By Steven Reinberg, HealthDay
The opioid epidemic has been fueled in part by the overprescribing of painkillers. But a new study finds that up to half of patients may not actually need the addictive pills following a surgery. The finding could be a game-changer for post-op care, said lead researcher Dr. Michael Englesbe.
“We think a fundamental root cause of the opioid epidemic is opioid-naive patients getting exposed to opioids and then really struggling to stop taking them post-operatively,” said Englesbe, a professor of surgery at the University of Michigan in Ann Arbor.
If patients find that they can’t wean themselves off the opioid, that can quickly escalate to “chronic opioid use, abuse, addiction and overdose,” he said in a university news release. So, since 2010, doctors have been urged to prescribe fewer narcotic painkillers. According to the researchers, primary care doctors have heeded the call, but prescriptions by surgeons actually rose 18% between 2010 and 2016.
But do surgical patients need all those opioids?
To find out, Englesbe and colleagues conducted a pilot study of pain management after six surgical procedures. They found that more than half of patients simply didn’t need post-op opioids to manage their pain.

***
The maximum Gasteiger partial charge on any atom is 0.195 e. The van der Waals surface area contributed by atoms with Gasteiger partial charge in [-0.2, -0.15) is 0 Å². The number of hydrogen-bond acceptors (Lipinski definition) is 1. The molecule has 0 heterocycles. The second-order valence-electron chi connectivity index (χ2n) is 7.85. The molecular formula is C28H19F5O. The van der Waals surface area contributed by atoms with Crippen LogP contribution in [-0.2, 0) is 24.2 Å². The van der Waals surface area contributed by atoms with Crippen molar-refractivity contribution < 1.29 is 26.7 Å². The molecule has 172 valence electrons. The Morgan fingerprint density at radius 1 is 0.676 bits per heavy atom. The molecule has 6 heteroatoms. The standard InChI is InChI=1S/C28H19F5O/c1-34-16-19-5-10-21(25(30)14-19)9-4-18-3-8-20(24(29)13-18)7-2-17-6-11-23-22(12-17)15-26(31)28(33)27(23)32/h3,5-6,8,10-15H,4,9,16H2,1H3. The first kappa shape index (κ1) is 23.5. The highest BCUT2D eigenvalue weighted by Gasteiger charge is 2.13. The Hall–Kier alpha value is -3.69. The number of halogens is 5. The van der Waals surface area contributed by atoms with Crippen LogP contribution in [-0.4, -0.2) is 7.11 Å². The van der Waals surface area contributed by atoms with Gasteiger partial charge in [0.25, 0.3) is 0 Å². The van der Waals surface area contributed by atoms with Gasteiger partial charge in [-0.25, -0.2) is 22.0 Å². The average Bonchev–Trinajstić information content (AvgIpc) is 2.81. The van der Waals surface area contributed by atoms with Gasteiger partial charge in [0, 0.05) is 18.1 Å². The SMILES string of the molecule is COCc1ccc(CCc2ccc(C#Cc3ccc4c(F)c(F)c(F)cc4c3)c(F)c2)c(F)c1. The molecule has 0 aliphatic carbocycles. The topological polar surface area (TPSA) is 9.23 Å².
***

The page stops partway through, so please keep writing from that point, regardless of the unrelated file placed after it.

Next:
A total of 190 patients, all new to opioids, were included in the study. They underwent one of six types of operations: gallbladder, thyroid, hernia, prostate, sinus or weight-loss surgery.
To manage their pain, patients were given prescriptions for acetaminophen (one brand name is Tylenol) and ibuprofen, plus a small “rescue” prescription of the opioid oxycodone (one brand name is OxyContin) if needed. Patients were told to take acetaminophen or ibuprofen every six hours and to stagger these drugs by three hours.
In the week following surgery, patients were asked to rate their pain on a scale of 0 to 3, with 0 being no pain and 3 severe pain. Between 30 and 90 days after surgery, patients were also asked how many opioids they took.
The researchers found that more than half (52%) of patients didn’t use any opioids at all. The 48% who used opioids took an average of just four pills. The average pain score for all patients was 1, and for those who took opioids it was 2. Most patients also said they were “extremely satisfied” with their treatment.
Reinber, S. (2019). Many patients don’t need opioids after surgery. US News. Retrieved from https://www.usnews.com/news/health-news/articles/2019-06-03/many-patients-dont-need-opioids-after-surgery
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